Most of us learned early in life that living while Black comes with more than its fair share of challenges. The process of job hunting is hardly an exception, as racial discrimination remains a significant hurdle for many seeking employment.  In Part 1, I detailed how criminal convictions could adversely affect employment prospects. Here, I’ve offered five tips for what to do if you believe you’ve been discriminated against—for a criminal background, or otherwise–while seeking employment.

1) Know Your Own Record: The first step to ensuring that a criminal history doesn’t hinder you when applying for work is to understand what your criminal history is, or whether you have one at all. All crimes are not created equal. A felony differs from a misdemeanor which differs from a violation and an arrest. They all may have involved uncomfortable experiences with law enforcement, but it is critical to truly understand what your actual record is. In some cases, if your conviction was a minor offense (public drunkenness from that time you mistook Times Square on New Years for Bourbon St. at Mardi Gras, for example), it may be a violation and not a crime. There is also the possibility that if you were a minor, you can seek to get certain crimes expunged from your record by contacting the court clerk of where your case happened. In any instance, you should make sure to have a certificate of disposition from all offenses which will state how your case was resolved. You can usually request one from the court clerk’s office for a nominal fee. Having accurate documentation can help you guard against background checks that come up with erroneous or incomplete information.

2) Disclose With Discretion: Purposefully withholding relevant information, or lying about information on a job application can have serious consequences including not getting the job or being fired after you start working. Still folks sometimes hurt themselves by offering more information to a potential employer than is needed. For example, there are some applications which ask only about prior felonies and some which ask about felonies in the past 10 years. If you provide information about a misdemeanor offense from your past, or an arrest that did not lead to a conviction, you may be unnecessarily divulging information which could be harmful to you.  Before you disclose harmful information, be sure it is absolutely necessary and as accurate as possible. If you are not certain, ask questions! Be clear on whether the portions of your criminal background you are preparing to disclose are relevant when filling out applications. Additionally, it is perfectly ok to seek clarification as to how certain information requested during an application (ie credit checks, general background checks—both of which require your signed consent to conduct) will be used.  If you are unclear about the relevance of a particular question on an application or search of your personal history, politely and professionally ask how the results of the search are handled, whether and with whom the results are shared, and how the results factor into the ultimate decision.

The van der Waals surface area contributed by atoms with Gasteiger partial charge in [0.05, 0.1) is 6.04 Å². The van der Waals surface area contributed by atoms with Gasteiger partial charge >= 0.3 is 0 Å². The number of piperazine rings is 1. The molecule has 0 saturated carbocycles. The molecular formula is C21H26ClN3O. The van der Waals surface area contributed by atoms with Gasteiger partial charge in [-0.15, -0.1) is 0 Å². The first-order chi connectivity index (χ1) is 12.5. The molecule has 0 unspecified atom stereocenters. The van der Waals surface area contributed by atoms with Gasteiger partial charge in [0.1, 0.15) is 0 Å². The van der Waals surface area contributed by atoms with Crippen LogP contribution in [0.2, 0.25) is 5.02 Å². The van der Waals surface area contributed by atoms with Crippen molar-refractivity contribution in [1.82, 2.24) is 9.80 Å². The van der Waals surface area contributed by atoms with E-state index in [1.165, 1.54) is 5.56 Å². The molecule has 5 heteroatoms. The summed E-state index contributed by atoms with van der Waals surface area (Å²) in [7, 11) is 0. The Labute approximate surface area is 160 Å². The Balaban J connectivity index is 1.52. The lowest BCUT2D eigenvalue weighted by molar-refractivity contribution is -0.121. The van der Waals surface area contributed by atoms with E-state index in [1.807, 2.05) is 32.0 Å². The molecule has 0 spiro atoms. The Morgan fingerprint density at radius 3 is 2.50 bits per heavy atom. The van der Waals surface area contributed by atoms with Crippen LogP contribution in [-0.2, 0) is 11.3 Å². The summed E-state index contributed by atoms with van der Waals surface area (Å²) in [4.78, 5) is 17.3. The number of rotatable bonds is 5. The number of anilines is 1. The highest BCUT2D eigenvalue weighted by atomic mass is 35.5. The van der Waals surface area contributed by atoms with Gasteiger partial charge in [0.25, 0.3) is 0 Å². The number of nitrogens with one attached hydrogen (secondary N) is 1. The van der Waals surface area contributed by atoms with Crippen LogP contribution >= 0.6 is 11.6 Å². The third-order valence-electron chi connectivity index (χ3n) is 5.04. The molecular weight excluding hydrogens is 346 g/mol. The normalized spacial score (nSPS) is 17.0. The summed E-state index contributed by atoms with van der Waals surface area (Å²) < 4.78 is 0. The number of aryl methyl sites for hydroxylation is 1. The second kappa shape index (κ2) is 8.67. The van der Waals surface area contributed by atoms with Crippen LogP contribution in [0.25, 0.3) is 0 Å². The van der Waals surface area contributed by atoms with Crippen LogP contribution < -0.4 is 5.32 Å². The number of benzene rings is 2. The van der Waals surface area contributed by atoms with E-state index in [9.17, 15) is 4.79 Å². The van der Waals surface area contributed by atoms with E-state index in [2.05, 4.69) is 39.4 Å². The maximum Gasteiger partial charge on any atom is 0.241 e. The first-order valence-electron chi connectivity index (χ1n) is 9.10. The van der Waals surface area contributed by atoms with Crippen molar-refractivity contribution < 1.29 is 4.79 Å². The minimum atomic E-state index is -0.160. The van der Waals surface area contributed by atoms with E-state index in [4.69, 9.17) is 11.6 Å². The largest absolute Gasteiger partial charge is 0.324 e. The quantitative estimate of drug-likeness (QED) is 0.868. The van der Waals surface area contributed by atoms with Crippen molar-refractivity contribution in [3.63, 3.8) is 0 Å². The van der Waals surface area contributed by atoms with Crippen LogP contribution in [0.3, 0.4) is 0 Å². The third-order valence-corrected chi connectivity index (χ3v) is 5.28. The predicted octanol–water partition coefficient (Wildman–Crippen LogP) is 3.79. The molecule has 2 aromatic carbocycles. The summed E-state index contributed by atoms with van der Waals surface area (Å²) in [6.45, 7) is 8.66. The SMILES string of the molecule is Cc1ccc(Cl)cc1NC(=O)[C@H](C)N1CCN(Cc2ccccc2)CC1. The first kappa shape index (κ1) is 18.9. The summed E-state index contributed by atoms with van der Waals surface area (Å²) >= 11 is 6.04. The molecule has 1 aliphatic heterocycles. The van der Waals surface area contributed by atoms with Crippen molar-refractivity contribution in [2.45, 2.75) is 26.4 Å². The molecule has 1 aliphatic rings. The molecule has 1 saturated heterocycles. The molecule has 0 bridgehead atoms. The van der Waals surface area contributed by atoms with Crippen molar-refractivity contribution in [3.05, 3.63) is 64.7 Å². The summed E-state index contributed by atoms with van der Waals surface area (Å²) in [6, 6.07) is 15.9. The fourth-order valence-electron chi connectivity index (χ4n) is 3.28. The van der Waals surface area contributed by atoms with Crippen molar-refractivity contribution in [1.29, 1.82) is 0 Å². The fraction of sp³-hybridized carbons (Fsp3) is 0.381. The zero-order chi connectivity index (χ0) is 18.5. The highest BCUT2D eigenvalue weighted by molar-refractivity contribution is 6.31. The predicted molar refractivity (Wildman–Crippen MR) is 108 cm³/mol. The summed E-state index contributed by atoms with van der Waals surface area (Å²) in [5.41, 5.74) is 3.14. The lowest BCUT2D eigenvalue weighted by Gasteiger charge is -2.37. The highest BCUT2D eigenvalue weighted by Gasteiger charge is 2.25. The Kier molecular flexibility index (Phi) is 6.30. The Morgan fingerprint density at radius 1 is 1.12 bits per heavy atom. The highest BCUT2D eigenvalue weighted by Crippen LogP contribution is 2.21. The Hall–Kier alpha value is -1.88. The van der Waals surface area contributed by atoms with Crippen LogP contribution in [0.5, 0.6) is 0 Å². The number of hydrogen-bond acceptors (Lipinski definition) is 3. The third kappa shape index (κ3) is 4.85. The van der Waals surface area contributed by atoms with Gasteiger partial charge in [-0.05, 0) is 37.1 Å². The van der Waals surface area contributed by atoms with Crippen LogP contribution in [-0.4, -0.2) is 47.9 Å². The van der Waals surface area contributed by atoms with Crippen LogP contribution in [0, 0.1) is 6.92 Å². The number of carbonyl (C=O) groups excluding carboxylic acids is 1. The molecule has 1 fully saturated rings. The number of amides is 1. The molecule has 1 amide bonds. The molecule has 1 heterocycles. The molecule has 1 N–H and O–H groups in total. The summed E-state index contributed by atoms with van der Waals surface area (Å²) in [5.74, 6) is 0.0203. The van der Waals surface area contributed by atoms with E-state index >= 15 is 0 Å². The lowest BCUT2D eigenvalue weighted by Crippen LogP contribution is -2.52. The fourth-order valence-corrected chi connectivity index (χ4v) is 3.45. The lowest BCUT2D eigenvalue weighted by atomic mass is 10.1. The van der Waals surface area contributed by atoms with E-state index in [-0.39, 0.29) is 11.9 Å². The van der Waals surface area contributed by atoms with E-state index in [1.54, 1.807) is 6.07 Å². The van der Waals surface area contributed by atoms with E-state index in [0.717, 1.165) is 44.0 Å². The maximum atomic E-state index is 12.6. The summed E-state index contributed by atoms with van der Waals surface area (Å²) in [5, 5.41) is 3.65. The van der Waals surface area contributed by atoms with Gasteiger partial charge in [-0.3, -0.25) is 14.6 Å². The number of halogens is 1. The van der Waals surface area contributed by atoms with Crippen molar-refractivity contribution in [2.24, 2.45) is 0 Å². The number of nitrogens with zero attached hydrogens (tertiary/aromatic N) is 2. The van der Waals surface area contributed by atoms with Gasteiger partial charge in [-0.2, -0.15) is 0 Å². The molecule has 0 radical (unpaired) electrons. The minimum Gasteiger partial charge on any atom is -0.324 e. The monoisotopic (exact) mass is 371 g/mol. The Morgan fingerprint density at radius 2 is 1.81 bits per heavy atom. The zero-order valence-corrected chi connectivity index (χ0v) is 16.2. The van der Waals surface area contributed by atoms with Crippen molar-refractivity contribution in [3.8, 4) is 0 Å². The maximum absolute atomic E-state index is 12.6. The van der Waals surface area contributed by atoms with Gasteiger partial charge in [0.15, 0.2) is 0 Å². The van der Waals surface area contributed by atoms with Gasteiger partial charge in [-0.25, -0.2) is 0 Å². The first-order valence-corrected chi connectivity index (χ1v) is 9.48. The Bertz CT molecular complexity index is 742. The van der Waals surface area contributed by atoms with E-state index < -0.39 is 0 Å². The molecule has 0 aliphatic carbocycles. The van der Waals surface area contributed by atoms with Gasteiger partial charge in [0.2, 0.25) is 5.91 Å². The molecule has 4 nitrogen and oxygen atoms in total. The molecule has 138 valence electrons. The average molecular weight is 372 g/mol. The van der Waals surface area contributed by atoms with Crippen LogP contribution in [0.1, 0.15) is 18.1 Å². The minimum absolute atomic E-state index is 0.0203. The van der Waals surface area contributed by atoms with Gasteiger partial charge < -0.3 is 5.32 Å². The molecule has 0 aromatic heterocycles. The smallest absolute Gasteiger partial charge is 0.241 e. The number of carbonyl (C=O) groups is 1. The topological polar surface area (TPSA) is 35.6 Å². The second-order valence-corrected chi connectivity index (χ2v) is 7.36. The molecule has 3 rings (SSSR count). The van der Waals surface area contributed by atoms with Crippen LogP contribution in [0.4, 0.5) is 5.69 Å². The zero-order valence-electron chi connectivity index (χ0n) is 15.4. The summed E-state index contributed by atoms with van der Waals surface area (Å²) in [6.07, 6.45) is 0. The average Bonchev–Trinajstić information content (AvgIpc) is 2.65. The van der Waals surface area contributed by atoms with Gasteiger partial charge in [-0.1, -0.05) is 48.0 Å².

3) Follow Up and Seek Answers: In the event that you aren’t hired for a position, it doesn’t hurt to try and reach out to the person with whom you interviewed to find out why you weren’t selected. The best way to couch this discussion is to thank them for their time and then ask for feedback with respect to your application and interview. In getting feedback, try not to push back, but do your best to avoid leaving any other possibilities open that an employer can later state was an additional reason you weren’t hired. For example, you can always follow up their statement(s) with questions like “Is there anything else that you think may have hurt my chances?” Sometimes an employer may actually tell you exactly what it is. Avoid engaging in any back and forth but try and get as clear and concrete an explanation as you can. The caveat here is to keep expectations realistic. A drug conviction is likely going to keep you from working for a pharmacy. That’s not to say you will forever be unemployed, but it is important to approach these situations understanding that employers are likely to make decisions they feel are best for their businesses.